IP management has been transformed by the success of inter partes review, which provides a cost-effective way of challenging weak patents. Further, large patent portfolios are inherently expensive (ie, involving filing, maintenance and attorney fees) and frequently comprise weak patents. Therefore, traditional IP management schemes can fail to protect a company’s significant investment in innovation and new products, despite the huge sums devoted to patent filing and maintenance fees.
Emerging best practices in IP management reflect a growing awareness that the traditional management approach is extremely wasteful and significant improvements could be made through eliminating or reducing sources of waste. This belated recognition is similar to efforts championed by Toyota, Ford, Honda and other auto companies 20 years ago to redesign their manufacturing and product development processes in order to eliminate waste.
To understand the major sources of waste associated with traditional IP management and to quantify its impact, the following data from Global Prior Art, Inc’s internal database – covering 35 years of research and over 15,000 topics – is illustrative:
- More than 50% of a firm’s patents can be invalidated by a skilled searcher using a low (eg, accelerated exam-type search) or moderate search effort.
- More than 90% of a firm’s key patents can be invalidated with an inter partes review quality search, which extends the coverage of a typical moderate-level search.
- Many patents that survive an invalidity test lack economic value because they cover outdated technology.
- Only 4% to 5% of a company’s patents are both useful and able to survive an invalidity challenge.
These waste sources result in significant cost and IP risk, which can be quantified. They also suggest that a disciplined strategic approach that entails a moderate level of IP research upfront allows for weak patents to be removed (50% of filings), while creating stronger claims for the remainder based on prior art. The introduction of market and competitive analysis information yields a further screen to limit and focus a portfolio.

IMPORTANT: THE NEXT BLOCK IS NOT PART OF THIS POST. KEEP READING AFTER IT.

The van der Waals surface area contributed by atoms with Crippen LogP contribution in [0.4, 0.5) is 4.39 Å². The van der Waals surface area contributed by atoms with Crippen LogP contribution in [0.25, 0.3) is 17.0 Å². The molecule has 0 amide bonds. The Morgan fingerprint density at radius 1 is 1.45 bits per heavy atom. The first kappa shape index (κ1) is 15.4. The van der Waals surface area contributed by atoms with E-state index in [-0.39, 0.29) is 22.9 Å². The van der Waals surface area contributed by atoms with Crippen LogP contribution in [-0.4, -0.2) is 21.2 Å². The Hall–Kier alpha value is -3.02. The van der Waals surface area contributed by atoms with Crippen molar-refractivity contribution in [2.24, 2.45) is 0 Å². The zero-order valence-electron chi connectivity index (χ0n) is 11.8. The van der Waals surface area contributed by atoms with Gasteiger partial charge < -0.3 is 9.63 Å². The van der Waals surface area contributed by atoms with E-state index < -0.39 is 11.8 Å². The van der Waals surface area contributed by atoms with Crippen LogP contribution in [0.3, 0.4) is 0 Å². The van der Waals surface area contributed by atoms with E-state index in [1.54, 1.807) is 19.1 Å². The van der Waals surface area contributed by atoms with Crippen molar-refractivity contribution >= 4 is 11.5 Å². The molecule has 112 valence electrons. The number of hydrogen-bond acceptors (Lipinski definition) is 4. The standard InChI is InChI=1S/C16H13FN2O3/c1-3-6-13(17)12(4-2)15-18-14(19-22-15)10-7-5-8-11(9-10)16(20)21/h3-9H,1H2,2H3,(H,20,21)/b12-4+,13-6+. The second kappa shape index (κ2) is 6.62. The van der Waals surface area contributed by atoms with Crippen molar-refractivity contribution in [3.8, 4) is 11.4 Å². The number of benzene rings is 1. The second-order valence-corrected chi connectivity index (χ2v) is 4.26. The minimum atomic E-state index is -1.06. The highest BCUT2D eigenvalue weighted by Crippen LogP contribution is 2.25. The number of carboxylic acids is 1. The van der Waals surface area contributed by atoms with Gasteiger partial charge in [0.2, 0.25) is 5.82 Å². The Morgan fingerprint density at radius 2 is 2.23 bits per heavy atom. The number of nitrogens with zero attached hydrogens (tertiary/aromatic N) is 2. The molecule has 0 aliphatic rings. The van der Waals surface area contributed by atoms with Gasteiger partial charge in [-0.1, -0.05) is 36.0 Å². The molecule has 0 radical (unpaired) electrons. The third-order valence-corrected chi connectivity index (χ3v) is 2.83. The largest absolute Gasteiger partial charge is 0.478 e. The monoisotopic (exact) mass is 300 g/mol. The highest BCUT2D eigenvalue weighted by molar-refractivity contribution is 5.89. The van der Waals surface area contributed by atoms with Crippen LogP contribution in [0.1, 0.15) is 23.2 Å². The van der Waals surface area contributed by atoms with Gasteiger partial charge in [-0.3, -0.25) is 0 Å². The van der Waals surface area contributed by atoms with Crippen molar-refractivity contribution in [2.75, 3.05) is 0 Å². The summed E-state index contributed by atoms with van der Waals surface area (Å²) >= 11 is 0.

This scenario examines the cost of eliminating 50% of a company’s patent filings by conducting a moderate due diligence effort upfront to eliminate waste. The cost associated with such waste can be derived from industry data, such as the American Intellectual Property Law Association’s (AIPLA) 2017 Report of the Economic Survey. For example, in an IAM Yearbook 2016 article on patent portfolio pruning, Alex Butler and Daniela Hoya estimated that a business unit with $1 billion in annual revenue would file 100 patent families annually, which represents a patent development expense of $25 million to $40 million and an annual ‘patent carrying’ expense of $7.5 million.
In addition to the patent filing and maintenance fees noted in the literature, portfolios comprising weak patents involve high costs. These expenses, along with their impact and an estimate of their cost, may be summarised as follows:
- Defending patent infringement suits and licensing fees: $6.6 million to $13.2 million annually ($6.6 million is the AIPLA estimated cost to defend a patent infringement suit (Section 337), with more than $25 million at risk; further, this scenario assumes that annual licensing fees fall in the same range, bringing the total litigation and licensing cost to $13.2 million).
- Cost of pulling a new product back from the market due to freedom-to-operate issues: $20 million to $50 million.
- Cost of wasted product development and R&D effort: 10% of R&D or $10 million.
- Total expense due to poor patents and associated IP risk or waste: $36.6 million to $73.2 million.
These figures illustrate that adopting best practice in IP management has a ripple effect that is much greater than the savings that can be attained solely by portfolio pruning. A disciplined and strategic approach to IP management that eliminates weak patents and yields strong patents will reduce risk and exposure to litigation, which result in higher corporate profitability.
Our next report will dive deeper into the transformations affecting best practice in IP management, which include dramatic shifts in the perception and implementation of intellectual property, including new performance metrics and organisational structures.
This article first appeared in IAM. For further information please visit www.IAM-media.com.